Uduaghan Denies Committing Electoral Offence

Former Delta State Governor, Emmanuel Uduaghan
Former Delta State Governor, Emmanuel Uduaghan

Former Governor of Delta State, Emmanuel Uduaghan, has described the report by the National Human Rights Commission, NHRC, indicting him of electoral offences, as lazy and not well researched.

An NHRC report released on Thursday had indicted Uduaghan; former Chairman of the Independent National Electoral Commission, INEC, Maurice Iwu, former Edo State governor, Oserheimen Osunbor and former Acting Governor of Kogi State, Clarence Obafemi, of having committed various electoral offences during the 2007 and 2011 general elections in Nigeria.

Uduaghan, who spoke with a reporter from THE NATION newspaper, accused the NHRC of not thoroughly studying the circumstances surrounding the nullification of his 2007 electoral  victory before including his name in the list of poll offenders.

He maintained that he was wrongly removed by the Appeal Court in Benin, and could not appeal to the Supreme Court at the time because governorship cases ended at the appeal court.

He added that other landmark judgments had clarified that the Appeal court at the time was wrong as the “burden of proof” lies on the accuser and not the accused.

“Therefore the Appeal Court judgment in Benin was wrongly against me. Unfortunately, the National Human Rights Commission did not study my case properly before making their recommendation,” he insisted.

He said: “The Court of Appeal nullified my 2007 election based on the law of burden of proof: Who does the burden of proof rest on? The petitioner or the respondent?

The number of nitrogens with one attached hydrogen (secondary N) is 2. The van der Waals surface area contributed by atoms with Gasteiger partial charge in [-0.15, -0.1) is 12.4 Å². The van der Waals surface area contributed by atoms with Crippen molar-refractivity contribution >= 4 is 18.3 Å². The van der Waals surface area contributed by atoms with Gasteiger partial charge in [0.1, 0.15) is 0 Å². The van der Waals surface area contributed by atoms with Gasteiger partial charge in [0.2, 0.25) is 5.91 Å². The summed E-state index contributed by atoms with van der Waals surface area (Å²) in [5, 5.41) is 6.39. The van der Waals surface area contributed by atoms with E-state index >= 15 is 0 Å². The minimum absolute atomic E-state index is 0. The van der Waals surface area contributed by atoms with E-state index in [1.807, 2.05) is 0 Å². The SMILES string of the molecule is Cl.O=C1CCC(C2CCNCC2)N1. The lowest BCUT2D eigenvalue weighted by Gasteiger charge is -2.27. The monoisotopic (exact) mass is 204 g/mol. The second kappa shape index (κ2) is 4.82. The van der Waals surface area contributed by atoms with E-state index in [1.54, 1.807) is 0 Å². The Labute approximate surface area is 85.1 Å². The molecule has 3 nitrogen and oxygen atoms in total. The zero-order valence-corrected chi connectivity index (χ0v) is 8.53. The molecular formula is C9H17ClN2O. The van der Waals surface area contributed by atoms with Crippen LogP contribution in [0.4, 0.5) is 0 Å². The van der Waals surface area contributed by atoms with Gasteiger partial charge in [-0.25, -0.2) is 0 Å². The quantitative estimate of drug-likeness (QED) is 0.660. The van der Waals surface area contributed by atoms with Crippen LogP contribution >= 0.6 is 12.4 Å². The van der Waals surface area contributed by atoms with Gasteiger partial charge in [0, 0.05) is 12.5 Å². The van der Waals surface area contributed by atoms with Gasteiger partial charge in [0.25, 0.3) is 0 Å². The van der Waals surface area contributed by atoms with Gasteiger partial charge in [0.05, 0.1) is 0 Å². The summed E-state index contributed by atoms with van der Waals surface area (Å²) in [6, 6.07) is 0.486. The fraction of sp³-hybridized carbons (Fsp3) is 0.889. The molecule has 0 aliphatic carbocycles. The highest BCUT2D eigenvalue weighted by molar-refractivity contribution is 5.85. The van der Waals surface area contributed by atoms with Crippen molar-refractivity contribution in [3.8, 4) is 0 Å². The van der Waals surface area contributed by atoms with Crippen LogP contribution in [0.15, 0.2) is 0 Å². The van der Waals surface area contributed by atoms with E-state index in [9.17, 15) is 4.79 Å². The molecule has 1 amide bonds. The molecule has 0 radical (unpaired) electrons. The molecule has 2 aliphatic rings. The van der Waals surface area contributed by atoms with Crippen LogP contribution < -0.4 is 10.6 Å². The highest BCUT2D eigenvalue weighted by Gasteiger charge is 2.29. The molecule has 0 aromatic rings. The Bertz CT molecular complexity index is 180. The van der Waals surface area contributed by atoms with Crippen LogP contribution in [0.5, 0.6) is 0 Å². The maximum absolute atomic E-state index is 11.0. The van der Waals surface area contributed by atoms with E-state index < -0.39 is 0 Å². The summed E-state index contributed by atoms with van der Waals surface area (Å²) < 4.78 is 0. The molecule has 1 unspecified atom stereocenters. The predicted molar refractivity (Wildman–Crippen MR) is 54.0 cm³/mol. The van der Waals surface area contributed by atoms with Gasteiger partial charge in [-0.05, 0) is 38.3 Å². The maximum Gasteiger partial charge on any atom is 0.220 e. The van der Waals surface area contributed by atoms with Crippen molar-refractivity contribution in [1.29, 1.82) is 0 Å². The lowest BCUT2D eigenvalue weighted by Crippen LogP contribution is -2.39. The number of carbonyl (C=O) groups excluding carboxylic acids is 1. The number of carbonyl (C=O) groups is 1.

“My 2007 governorship election was nullified in November 2010 on the basis of the decision by the Court of Appeal sitting in Benin, that a petitioner who lost election at the polling centre claiming before the tribunal that no election took place, has no burden of proving his assertion, as the burden rests on the party that asserts that election took place.

    “That led to the re-run election. I could not go to the Supreme Court then because governorship cases ended at the Appeal Court.

    “However, the decision of burden of proof was finally laid to rest in the case of the 2011 Presidential election between the Congress for Progressive Change, CPC, versus INEC where the election of the President was questioned.

    “The Petitioner alleged non-compliance with the electoral process. But the Supreme Court ruled that there can be no passing the bucket until the petitioner has discharged the onus cast on him by law, meaning the onus does not shift to the respondent.”

    Bem Angwe, Executive Secretary of the NHRC, while presenting the report on Thursday said the commission had made recommendations to the Attorney-General of the Federation and the Nigerian Police to conduct further investigations on the Electoral report and prosecute those indicted accordingly.

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